JOSH PAYNE: Prisha had both of her parents in her life and her understanding, you know, going through this as a 17 or 18 year old, well her initial visit with the pediatrician, she was 16. The testosterone injections began a few months later at age 17. And then the initial visit with the plastic surgeon, she was 17, the surgery ultimately taking place when she was 18. So very young, very impressionable, very vulnerable, as I mentioned with her mental health struggles. Prisha’s understanding is that her parents were misled by the medical providers and the counselors just as she was misled, and that they were pressurized and really pushed into allowing Prisha to go down this path and pretty sure, I believe, would understand that her parents were victims just like she was of this process.

TRACI DEVETTE GRIGGS: So who are you suing specifically? And what are the legal arguments that you’re making?

JOSH PAYNE: Prisha is seeking justice to hold her healthcare professionals accountable. So instead of providing proper health care and counseling services, these individuals breached their obligations to treat Prisha properly. So we have named as defendants the pediatrician, the two counselors, the plastic surgeon, and the business entities associated with those professionals.

TRACI DEVETTE GRIGGS: So what are you seeking? Are you seeking a certain amount of damages? What do you want the outcome or what does she want the outcome to be?

JOSH PAYNE: I think that Prisha is primarily seeking to hold her healthcare professionals and counselors accountable. To have a court say that what happened here is not okay, that this was misleading. It was misrepresenting Prisha’s situation. It was misrepresenting the proper treatments that were available to her, and she wants those individuals held accountable in a court of law. And that is her primary goal. And to prevent this tragedy from happening to others, she is seeking monetary damages both to compensate her for her deep and lasting injuries that she is forced to live with for the rest of her life as she tries to pick up the pieces and recover and also monetary relief to send a message to these providers and all providers that what happened to her is not okay and has no place in proper medical care.

TRACI DEVETTE GRIGGS: As we mentioned in the introduction to this show, many European countries have started to outlaw this. I mean, some of the countries that we would associate with some pretty liberal policies have long since turned away from encouraging this kind of gender transition, especially among children. Are you amazed that this is still happening here in our country?

JOSH PAYNE: It is very hard to understand when the medical community talks about science, evidence-based care, and following a proven pathway of treatment. It is very, very hard to understand how a very unproven, untested, highly experimental path could be laid out and promoted so heavily and portrayed as an evidence-based path that is tried and true. It is anything but, and this morning, even, I read an article about Dr. Hilary Cass, a pediatrician in the United Kingdom, who has published the final version of her report that she did an in-depth review of the gender care being provided by the National Health Service in England. And she determined that it was woefully inadequate from an evidentiary, evidence-based standpoint and that children had been deeply let down by the system because they were being essentially experimented on without that being explained to them, and that the treatments that they were being provided were in no way proven to be effective, and that the benefits outweighed known risks and harms that would be visited upon them. When you’re talking about puberty blockers and cross sex hormones, you’re talking about damaging, if not entirely eliminating a child’s opportunity of having children one day, having a sexual life: clear harms, and where are the benefits? And Dr. Cass and her review says we have to stop what we’re doing, completely go back to the drawing board, and exercise extreme, extreme caution. If we are ever to do anything medical with someone under the age of 18. And the NHS in England has essentially stopped using puberty blockers altogether, is exercising an extremely cautious approach if ever cross-sex hormones should be prescribed to teens, and is really saying let’s even pull back and review social transitioning and the effects that that can have on children. Other studies have shown that when children are even socially transitioned without any medical intervention at a younger age, that tends to be something that they stick with. I mean, of course, children are highly impressionable. And if you’re transitioning them socially, well, then that’s sort of already pushing them in the direction of major medical changes to their bodies eventually, which again, as the Cass review says, is something that is not justified by the scientific evidence. So it’s very puzzling and extremely tragic and sad that in the United States, we seem to be behind in understanding this.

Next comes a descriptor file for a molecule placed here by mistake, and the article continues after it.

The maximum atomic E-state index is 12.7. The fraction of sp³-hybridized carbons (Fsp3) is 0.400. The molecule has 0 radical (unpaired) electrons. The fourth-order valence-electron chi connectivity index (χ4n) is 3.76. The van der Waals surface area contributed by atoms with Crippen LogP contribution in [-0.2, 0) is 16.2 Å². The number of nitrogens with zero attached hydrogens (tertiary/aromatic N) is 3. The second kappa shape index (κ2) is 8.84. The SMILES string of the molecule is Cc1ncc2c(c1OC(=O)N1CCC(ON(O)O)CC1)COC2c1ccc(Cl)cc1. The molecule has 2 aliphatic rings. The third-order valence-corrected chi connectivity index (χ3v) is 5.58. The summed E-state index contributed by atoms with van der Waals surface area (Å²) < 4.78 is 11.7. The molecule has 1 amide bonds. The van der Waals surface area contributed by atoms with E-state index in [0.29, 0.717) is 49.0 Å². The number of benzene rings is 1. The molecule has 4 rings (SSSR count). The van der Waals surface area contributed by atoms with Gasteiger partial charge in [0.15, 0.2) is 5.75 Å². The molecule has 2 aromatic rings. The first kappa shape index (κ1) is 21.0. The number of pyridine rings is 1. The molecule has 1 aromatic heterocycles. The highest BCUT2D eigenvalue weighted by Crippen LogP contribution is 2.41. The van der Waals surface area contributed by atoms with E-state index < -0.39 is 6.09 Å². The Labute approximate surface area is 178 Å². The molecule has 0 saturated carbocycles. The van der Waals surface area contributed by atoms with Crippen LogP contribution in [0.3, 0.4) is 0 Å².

And our law firm has also brought a case against the American Academy of Pediatrics because the treating physician in that case happened to be the author of the American Academy of Pediatrics’ policy statement. And at the time that statement was being put together, he was treating our client essentially as a guinea pig to try to back up the policy statement recommendations that he was drafting and making on behalf of the AAP. That policy statement has been reviewed by others, even AAP members even who have strongly objected to it, and others who have said this is not supported by sufficient evidence. And the AAP itself has recognized that more study is needed, but instead of rescinding the policy or putting it on hold, they have kept it in full force, they are pushing these procedures on children. And again, it’s very, very hard to understand why that would be going on.

TRACI DEVETTE GRIGGS: I have lot more questions I’d love to ask. And I’m sure our listeners would love to have more information on this. So if they do want to look into this case more and follow some of the other cases that your law firm is handling, how can they go about doing that?

JOSH PAYNE: We’re at Campbell Miller Payne. So it’s is our website. And we do have some of our cases featured there, including Prisha’s case, we have the AAP case I mentioned is also featured on our website, and other information and ways to get in touch with us and to follow our work are there. We have a donate button for those who would like to make contributions directly to our cases, especially these are medical cases that involve medical experts, and that’s costly to compensate them and make sure that we have the right experts in place. And if you are a doctor or a health care professional, you can volunteer to help on our cases also by providing your information through our website. And if you think you have a case or a family member or a friend who may have a case and you want to refer them to us, that information can also be provided through our website

TRACI DEVETTE GRIGGS: Okay, Josh Payne, thank you so much for your good work and for being with us today on Family Policy Matters.

JOSH PAYNE: Thank you.